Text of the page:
Plantations are among the loveliest scenes of nature found on Earth. Vast expanses of green bushes, very often shrouded in a light mist and surrounded by stunning nature, these are certainly landscapes worth visiting if you have the chance. Tea plantations can be both large and small, at very low or very high altitudes, wild or well manicured, and on virtually all the continents of the world.
Where are tea plantations found?
Tea plantations are most widely distributed in China, India, Japan, Kenya, Sri Lanka, Vietnam and many other Asian and African countries. Climate is very important for growing tea, particularly the alternation of sunny and rainy periods. Mineral-rich soil is one of the factors that influences the successful growing of tea. The Japanese call their plantations farms, the Chinese use both terms, plantation and farms, while in India and Vietnam, they are most often called tea estates or tea gardens. In virtually all countries that produce tea in large quantities, the majority of product is consumed by the domestic population, with only a small share intended for export.
In India's Assam province, there are some 800 tea estates and 2500 small tea gardens.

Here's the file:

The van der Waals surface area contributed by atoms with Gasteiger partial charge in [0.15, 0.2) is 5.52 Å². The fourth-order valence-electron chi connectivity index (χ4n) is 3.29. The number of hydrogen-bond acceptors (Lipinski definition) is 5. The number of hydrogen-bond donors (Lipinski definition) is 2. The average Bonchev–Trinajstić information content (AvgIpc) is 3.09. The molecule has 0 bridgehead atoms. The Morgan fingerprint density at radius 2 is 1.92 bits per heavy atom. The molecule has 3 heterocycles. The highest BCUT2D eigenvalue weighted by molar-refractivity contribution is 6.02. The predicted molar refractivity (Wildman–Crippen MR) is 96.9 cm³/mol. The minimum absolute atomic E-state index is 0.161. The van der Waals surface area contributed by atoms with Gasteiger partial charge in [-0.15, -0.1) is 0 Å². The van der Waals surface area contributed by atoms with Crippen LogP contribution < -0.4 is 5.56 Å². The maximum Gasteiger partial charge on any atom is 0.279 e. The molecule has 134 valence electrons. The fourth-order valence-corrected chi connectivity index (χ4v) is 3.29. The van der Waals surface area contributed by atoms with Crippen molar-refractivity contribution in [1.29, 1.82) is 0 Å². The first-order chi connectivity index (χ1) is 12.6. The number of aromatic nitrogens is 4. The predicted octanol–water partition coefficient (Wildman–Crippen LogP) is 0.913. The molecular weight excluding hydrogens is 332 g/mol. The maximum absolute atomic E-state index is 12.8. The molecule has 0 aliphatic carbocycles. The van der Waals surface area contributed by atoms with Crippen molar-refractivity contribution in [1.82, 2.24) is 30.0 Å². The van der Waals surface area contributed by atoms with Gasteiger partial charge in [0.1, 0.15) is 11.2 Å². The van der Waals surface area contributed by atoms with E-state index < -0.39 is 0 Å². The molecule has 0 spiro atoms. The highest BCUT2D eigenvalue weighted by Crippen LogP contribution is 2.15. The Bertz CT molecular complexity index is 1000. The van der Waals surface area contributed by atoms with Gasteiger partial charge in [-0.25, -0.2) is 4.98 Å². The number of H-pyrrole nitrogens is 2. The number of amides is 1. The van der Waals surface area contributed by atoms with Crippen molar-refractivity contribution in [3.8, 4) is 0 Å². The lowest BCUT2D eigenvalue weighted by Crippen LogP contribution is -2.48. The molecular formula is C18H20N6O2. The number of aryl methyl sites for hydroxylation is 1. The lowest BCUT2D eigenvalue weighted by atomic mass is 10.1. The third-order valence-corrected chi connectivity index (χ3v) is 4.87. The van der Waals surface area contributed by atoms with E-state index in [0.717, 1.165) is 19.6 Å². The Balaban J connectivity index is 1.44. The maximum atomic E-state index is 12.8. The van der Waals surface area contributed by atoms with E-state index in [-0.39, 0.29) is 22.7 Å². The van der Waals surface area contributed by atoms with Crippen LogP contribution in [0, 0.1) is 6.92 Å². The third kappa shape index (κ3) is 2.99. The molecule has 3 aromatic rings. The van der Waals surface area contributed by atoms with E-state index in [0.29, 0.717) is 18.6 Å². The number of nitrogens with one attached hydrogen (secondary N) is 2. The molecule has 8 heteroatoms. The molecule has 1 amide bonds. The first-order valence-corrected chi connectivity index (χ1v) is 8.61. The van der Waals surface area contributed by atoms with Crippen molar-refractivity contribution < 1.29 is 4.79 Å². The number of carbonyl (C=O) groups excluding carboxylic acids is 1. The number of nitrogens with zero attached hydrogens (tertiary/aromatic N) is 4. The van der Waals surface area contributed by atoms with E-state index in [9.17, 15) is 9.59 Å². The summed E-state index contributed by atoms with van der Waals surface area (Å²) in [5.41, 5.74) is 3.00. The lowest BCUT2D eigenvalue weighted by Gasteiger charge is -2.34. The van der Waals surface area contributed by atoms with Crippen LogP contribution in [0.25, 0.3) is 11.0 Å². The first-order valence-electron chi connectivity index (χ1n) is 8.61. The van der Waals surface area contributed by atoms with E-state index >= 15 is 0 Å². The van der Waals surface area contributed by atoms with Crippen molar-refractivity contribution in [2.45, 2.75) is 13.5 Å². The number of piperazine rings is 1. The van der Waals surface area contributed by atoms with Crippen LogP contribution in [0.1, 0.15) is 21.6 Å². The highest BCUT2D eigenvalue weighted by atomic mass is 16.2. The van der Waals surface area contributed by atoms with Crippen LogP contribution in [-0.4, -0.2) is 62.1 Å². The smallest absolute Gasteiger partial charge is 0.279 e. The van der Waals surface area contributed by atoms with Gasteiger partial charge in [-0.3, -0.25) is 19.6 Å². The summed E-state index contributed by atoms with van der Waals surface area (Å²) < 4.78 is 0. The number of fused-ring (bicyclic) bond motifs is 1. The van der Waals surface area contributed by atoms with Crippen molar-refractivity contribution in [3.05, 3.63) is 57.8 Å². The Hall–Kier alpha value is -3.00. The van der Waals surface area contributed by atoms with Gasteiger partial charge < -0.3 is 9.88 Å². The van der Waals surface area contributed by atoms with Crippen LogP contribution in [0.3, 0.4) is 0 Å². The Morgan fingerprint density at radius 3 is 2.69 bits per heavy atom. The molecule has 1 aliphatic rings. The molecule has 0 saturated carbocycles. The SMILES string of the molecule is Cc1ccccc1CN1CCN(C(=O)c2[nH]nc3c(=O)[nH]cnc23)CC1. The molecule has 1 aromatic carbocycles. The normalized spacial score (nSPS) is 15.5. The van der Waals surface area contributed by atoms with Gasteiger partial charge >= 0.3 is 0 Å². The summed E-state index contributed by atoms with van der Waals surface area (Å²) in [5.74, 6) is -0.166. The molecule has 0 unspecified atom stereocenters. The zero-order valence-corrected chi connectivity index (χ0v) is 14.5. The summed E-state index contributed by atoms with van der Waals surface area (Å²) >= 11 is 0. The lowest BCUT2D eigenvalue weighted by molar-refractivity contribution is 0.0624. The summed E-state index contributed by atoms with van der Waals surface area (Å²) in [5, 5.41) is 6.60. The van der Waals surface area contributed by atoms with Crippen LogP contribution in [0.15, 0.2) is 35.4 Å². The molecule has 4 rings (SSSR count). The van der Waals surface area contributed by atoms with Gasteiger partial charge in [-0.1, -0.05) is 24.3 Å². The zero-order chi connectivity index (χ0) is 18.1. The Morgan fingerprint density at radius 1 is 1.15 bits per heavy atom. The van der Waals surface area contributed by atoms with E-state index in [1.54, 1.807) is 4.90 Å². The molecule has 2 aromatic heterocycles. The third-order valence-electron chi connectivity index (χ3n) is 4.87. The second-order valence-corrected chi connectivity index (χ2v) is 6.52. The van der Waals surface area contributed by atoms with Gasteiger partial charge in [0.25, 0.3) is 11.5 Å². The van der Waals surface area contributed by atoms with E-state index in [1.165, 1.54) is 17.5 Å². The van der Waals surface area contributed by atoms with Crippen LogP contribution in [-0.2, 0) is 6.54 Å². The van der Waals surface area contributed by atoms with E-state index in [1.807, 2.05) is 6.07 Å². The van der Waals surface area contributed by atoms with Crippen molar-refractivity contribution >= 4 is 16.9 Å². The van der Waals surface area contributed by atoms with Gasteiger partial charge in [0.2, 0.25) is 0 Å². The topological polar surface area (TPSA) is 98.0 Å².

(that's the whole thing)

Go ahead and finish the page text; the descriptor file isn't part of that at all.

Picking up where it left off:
Some of the world's highest quality and most expensive teas come from Taiwan, and are grown at high altitudes – over 1000 metres. The higher the elevation, the more precious the tea, due to the very small quantities produced and often the very inaccessible terrain where it is grown. European tea plantations in Germany and Scotland are also found in mountainous areas, which are ideal for the growth of tea.
Certain types of the Da Yu Ling tea from Taiwan are grown at elevations of 2600 metres.
Most popular areas
Some of the most popular and largest tea growing areas are the Indian province Assam and the city of Darjeeling, the Chinese provinces Zhejiang, Guangdong, Fujian and Yunnan, the Taiwanese mountains Ali and Li, and the Japanese prefectures Kagoshima, Kyoto, Shizuoka and Mie. Many of the best known teas are grown in these areas, though the number of areas where tea is grown is very large.
In India, tea is so important that Assam has its own time zone, called the Tea Garden Zone.
Teas are not grown only in plantations, but are also grown on wild trees that grow freely in uncontrolled conditions. The Vietnamese province Yen Bai and the Chinese province Yunnan are specially known as rare areas where wild tea trees can still be found.